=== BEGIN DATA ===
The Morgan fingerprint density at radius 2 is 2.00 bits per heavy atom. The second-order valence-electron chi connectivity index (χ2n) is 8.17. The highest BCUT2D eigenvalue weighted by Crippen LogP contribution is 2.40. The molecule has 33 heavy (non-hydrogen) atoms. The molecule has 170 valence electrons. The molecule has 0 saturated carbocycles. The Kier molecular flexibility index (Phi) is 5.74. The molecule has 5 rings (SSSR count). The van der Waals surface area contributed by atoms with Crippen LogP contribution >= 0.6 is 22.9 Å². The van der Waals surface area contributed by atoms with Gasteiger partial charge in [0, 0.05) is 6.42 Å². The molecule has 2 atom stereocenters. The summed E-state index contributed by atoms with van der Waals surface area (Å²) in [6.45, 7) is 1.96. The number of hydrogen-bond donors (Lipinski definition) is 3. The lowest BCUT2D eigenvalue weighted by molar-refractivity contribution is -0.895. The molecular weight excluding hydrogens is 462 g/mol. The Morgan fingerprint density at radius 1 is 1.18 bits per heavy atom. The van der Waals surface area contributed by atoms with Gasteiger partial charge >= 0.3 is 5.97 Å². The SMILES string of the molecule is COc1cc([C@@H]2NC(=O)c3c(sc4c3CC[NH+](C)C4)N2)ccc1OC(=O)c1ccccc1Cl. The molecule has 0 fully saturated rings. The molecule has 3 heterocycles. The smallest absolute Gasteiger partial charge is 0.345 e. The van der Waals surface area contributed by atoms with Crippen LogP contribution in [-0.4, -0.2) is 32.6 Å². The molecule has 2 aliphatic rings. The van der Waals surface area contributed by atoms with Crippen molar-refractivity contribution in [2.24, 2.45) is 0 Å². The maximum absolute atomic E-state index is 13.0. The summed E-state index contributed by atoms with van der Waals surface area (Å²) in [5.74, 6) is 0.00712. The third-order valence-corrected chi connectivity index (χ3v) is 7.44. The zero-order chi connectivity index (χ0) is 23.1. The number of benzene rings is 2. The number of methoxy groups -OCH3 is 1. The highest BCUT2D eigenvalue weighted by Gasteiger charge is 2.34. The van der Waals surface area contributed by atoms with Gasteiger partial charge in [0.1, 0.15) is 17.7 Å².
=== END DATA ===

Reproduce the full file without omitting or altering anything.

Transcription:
The Morgan fingerprint density at radius 2 is 2.00 bits per heavy atom. The second-order valence-electron chi connectivity index (χ2n) is 8.17. The highest BCUT2D eigenvalue weighted by Crippen LogP contribution is 2.40. The molecule has 33 heavy (non-hydrogen) atoms. The molecule has 170 valence electrons. The molecule has 0 saturated carbocycles. The Kier molecular flexibility index (Phi) is 5.74. The molecule has 5 rings (SSSR count). The van der Waals surface area contributed by atoms with Crippen LogP contribution >= 0.6 is 22.9 Å². The van der Waals surface area contributed by atoms with Gasteiger partial charge in [0, 0.05) is 6.42 Å². The molecule has 2 atom stereocenters. The summed E-state index contributed by atoms with van der Waals surface area (Å²) in [6.45, 7) is 1.96. The number of hydrogen-bond donors (Lipinski definition) is 3. The lowest BCUT2D eigenvalue weighted by molar-refractivity contribution is -0.895. The molecular weight excluding hydrogens is 462 g/mol. The Morgan fingerprint density at radius 1 is 1.18 bits per heavy atom. The van der Waals surface area contributed by atoms with Gasteiger partial charge >= 0.3 is 5.97 Å². The SMILES string of the molecule is COc1cc([C@@H]2NC(=O)c3c(sc4c3CC[NH+](C)C4)N2)ccc1OC(=O)c1ccccc1Cl. The molecule has 0 fully saturated rings. The molecule has 3 heterocycles. The smallest absolute Gasteiger partial charge is 0.345 e. The van der Waals surface area contributed by atoms with Crippen LogP contribution in [-0.4, -0.2) is 32.6 Å². The molecule has 2 aliphatic rings. The van der Waals surface area contributed by atoms with Crippen molar-refractivity contribution in [2.24, 2.45) is 0 Å². The maximum absolute atomic E-state index is 13.0. The summed E-state index contributed by atoms with van der Waals surface area (Å²) in [5.74, 6) is 0.00712. The third-order valence-corrected chi connectivity index (χ3v) is 7.44. The zero-order chi connectivity index (χ0) is 23.1. The number of benzene rings is 2. The number of methoxy groups -OCH3 is 1. The highest BCUT2D eigenvalue weighted by Gasteiger charge is 2.34. The van der Waals surface area contributed by atoms with Gasteiger partial charge in [0.1, 0.15) is 17.7 Å².